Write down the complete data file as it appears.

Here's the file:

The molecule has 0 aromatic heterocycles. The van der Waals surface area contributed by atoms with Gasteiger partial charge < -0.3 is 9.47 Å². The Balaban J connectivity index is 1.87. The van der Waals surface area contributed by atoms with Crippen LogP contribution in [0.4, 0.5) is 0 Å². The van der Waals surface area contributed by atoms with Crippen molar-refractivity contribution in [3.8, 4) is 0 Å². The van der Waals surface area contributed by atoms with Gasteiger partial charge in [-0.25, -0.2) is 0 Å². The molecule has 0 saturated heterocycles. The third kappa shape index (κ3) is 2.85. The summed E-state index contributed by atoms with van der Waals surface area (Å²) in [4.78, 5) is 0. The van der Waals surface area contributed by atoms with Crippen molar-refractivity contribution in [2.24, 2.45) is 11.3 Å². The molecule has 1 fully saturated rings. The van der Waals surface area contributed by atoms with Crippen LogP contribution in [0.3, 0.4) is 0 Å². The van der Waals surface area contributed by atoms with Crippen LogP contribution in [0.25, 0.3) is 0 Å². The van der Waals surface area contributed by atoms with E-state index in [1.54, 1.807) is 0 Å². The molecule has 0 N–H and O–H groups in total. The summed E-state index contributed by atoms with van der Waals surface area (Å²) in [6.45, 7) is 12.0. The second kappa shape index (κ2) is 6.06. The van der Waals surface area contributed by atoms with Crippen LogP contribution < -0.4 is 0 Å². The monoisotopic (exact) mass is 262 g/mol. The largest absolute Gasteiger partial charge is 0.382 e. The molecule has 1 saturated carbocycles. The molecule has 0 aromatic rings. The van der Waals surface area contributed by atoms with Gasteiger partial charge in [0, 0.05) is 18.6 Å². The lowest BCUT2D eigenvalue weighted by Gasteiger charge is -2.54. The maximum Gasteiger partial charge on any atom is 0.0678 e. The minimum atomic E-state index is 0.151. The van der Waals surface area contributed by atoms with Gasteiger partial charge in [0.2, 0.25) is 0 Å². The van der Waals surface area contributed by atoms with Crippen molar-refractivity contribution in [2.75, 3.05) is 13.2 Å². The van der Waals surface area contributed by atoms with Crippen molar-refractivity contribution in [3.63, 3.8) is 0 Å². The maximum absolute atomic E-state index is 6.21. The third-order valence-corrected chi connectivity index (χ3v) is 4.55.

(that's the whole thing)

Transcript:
The molecule has 0 aromatic heterocycles. The van der Waals surface area contributed by atoms with Gasteiger partial charge < -0.3 is 9.47 Å². The Balaban J connectivity index is 1.87. The van der Waals surface area contributed by atoms with Crippen LogP contribution in [0.4, 0.5) is 0 Å². The van der Waals surface area contributed by atoms with Crippen molar-refractivity contribution in [3.8, 4) is 0 Å². The van der Waals surface area contributed by atoms with Gasteiger partial charge in [-0.25, -0.2) is 0 Å². The molecule has 0 saturated heterocycles. The third kappa shape index (κ3) is 2.85. The summed E-state index contributed by atoms with van der Waals surface area (Å²) in [4.78, 5) is 0. The van der Waals surface area contributed by atoms with Crippen molar-refractivity contribution in [2.24, 2.45) is 11.3 Å². The molecule has 1 fully saturated rings. The van der Waals surface area contributed by atoms with Crippen LogP contribution in [0.3, 0.4) is 0 Å². The van der Waals surface area contributed by atoms with Crippen LogP contribution in [0.25, 0.3) is 0 Å². The van der Waals surface area contributed by atoms with E-state index in [1.54, 1.807) is 0 Å². The molecule has 0 N–H and O–H groups in total. The summed E-state index contributed by atoms with van der Waals surface area (Å²) in [6.45, 7) is 12.0. The second kappa shape index (κ2) is 6.06. The van der Waals surface area contributed by atoms with Crippen LogP contribution < -0.4 is 0 Å². The monoisotopic (exact) mass is 262 g/mol. The largest absolute Gasteiger partial charge is 0.382 e. The molecule has 1 saturated carbocycles. The molecule has 0 aromatic rings. The van der Waals surface area contributed by atoms with Gasteiger partial charge in [0, 0.05) is 18.6 Å². The lowest BCUT2D eigenvalue weighted by Gasteiger charge is -2.54. The maximum Gasteiger partial charge on any atom is 0.0678 e. The minimum atomic E-state index is 0.151. The van der Waals surface area contributed by atoms with Gasteiger partial charge in [0.2, 0.25) is 0 Å². The van der Waals surface area contributed by atoms with Crippen molar-refractivity contribution in [2.75, 3.05) is 13.2 Å². The van der Waals surface area contributed by atoms with Crippen molar-refractivity contribution in [3.63, 3.8) is 0 Å². The maximum absolute atomic E-state index is 6.21. The third-order valence-corrected chi connectivity index (χ3v) is 4.55.